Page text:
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Re: Renunciation Impossible?

Postby Astus » Wed Aug 24, 2011 1:54 pm

Huseng wrote:Mantrayāna was introduced in the 8th century into China and seems to have become somewhat popular, perhaps because of the mysterious theatrical appeal of it to the common people, but it was effectively doomed in 845 when Wuzong crushed all Buddhist institutions. Any sort of urban Buddhism with state sponsorship received a deep, and sometimes fatal, blow.


That is a bit of an exaggeration. Vajrayana was available in China in later ages too, including translation of tantras, and enjoyed state sponsorship under the Mongols and Manchus. But I think it's that since the Taoists already satisfied those who were looking for yogic and magical practices, there was little need for a new one.
"There is no such thing as the real mind. Ridding yourself of delusion: that's the real mind."
(Sheng-yen: Getting the Buddha Mind, p 73)

“Don’t rashly seek the true Buddha;
True Buddha can’t be found.
Does marvelous nature and spirit
Need tempering or refinement?
Mind is this mind carefree;
This face, the face at birth."

(Nanyue Mingzan: Enjoying the Way, tr. Jeff Shore; T51n2076, p461b24-26)
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Re: Renunciation Impossible?

Postby Jnana » Wed Aug 24, 2011 2:02 pm

Astus wrote:That is a bit of an exaggeration. Vajrayana was available in China in later ages too, including translation of tantras, and enjoyed state sponsorship under the Mongols and Manchus. But I think it's that since the Taoists already satisfied those who were looking for yogic and magical practices, there was little need for a new one.

Indeed. Even with political patronage and the presence of Indian tantrikas in China, Vajrayāna was never able to become dominant there as in Tibet and Mongolia.
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Re: Renunciation Impossible?

Postby Indrajala » Wed Aug 24, 2011 2:15 pm

Astus wrote:That is a bit of an exaggeration. Vajrayana was available in China in later ages too, including translation of tantras, and enjoyed state sponsorship under the Mongols and Manchus. But I think it's that since the Taoists already satisfied those who were looking for yogic and magical practices, there was little need for a new one.


However, none of that was really part of Han/Chinese Buddhism 漢傳.

Tibetan Vajrayāna in China was for Mongol and later Machurian aristocracy.
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Re: Renunciation Impossible?

Postby Astus » Wed Aug 24, 2011 5:19 pm

Huseng wrote:However, none of that was really part of Han/Chinese Buddhism 漢傳.
Tibetan Vajrayāna in China was for Mongol and later Machurian aristocracy.


Primarily, yes. But that doesn't mean monks - especially close to the higher circles - didn't know about it. For instance, Hanshan Deqing did practice some Vajrayana techniques.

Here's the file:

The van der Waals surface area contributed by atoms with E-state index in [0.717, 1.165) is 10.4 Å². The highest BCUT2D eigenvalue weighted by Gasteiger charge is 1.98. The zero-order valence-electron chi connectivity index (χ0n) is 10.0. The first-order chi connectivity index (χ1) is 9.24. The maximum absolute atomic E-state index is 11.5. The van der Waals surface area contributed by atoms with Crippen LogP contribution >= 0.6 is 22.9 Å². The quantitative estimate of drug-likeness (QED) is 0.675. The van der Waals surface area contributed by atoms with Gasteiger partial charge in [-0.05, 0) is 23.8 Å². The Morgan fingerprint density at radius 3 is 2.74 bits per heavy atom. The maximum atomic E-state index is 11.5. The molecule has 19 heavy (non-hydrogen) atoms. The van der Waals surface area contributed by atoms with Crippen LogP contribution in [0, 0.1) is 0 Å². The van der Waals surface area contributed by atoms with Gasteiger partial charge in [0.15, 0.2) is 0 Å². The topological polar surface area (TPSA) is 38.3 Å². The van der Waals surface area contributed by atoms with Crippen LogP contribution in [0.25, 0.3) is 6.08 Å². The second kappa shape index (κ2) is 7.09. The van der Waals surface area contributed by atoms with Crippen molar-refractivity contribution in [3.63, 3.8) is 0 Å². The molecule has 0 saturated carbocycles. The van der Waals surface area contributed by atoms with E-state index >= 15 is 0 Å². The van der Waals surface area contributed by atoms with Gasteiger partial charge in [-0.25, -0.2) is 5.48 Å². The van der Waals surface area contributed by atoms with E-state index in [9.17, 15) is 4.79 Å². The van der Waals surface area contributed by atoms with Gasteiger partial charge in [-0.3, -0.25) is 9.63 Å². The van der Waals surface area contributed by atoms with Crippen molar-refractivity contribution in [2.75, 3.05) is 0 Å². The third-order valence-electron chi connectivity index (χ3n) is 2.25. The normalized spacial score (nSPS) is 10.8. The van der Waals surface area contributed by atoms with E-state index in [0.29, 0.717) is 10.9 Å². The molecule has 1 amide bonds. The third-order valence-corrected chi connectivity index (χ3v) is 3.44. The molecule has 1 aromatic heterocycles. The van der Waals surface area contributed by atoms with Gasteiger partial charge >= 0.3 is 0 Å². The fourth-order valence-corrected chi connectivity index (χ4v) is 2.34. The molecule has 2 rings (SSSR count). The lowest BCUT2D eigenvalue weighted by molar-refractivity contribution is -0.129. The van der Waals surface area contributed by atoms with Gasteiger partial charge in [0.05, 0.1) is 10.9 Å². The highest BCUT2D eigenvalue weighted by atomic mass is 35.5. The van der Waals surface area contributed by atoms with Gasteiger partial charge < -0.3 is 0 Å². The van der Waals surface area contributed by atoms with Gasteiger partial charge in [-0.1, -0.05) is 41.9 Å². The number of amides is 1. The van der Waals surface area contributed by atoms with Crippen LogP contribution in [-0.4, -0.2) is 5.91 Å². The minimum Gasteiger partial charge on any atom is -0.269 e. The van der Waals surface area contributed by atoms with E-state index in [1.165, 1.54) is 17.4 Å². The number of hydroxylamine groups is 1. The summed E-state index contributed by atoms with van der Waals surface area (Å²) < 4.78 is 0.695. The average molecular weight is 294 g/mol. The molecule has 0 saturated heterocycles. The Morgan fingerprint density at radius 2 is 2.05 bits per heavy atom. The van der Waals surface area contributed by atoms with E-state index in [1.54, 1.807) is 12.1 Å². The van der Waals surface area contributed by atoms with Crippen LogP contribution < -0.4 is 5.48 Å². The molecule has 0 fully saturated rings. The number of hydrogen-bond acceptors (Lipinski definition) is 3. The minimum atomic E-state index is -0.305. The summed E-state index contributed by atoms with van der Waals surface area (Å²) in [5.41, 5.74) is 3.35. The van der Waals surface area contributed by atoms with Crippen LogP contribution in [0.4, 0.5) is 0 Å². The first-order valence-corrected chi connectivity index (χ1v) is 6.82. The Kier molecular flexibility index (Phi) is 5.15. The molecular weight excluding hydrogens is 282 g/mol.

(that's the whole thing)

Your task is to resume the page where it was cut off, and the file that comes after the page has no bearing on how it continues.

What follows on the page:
"There is no such thing as the real mind. Ridding yourself of delusion: that's the real mind."
(Sheng-yen: Getting the Buddha Mind, p 73)

“Don’t rashly seek the true Buddha;
True Buddha can’t be found.
Does marvelous nature and spirit
Need tempering or refinement?
Mind is this mind carefree;
This face, the face at birth."

(Nanyue Mingzan: Enjoying the Way, tr. Jeff Shore; T51n2076, p461b24-26)
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Re: Renunciation Impossible?

Postby Indrajala » Wed Aug 24, 2011 8:30 pm

Astus wrote:
Huseng wrote:However, none of that was really part of Han/Chinese Buddhism 漢傳.
Tibetan Vajrayāna in China was for Mongol and later Machurian aristocracy.


Primarily, yes. But that doesn't mean monks - especially close to the higher circles - didn't know about it. For instance, Hanshan Deqing did practice some Vajrayana techniques.


Whatever influence there might have been I have never noticed it either in terms of text or in modern Chinese Buddhism.
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Re: Renunciation Impossible?

Postby Astus » Wed Aug 24, 2011 9:27 pm

Huseng wrote:Whatever influence there might have been I have never noticed it either in terms of text or in modern Chinese Buddhism.


I don't know much about Chinese ritual practices, but you may have noticed the large number of dharanis present in monks' daily rituals and their general popularity. There are also rites like "Liberating the Flaming-Mouths" (fang yankou 放焰口) based on a Tantric text by Amoghavajra, and the grand ceremony of "Liberation Rite of Water and Land" (shuiliu fahui 水陸法會).
"There is no such thing as the real mind. Ridding yourself of delusion: that's the real mind."
(Sheng-yen: Getting the Buddha Mind, p 73)

“Don’t rashly seek the true Buddha;
True Buddha can’t be found.
Does marvelous nature and spirit
Need tempering or refinement?
Mind is this mind carefree;
This face, the face at birth."

(Nanyue Mingzan: Enjoying the Way, tr. Jeff Shore; T51n2076, p461b24-26)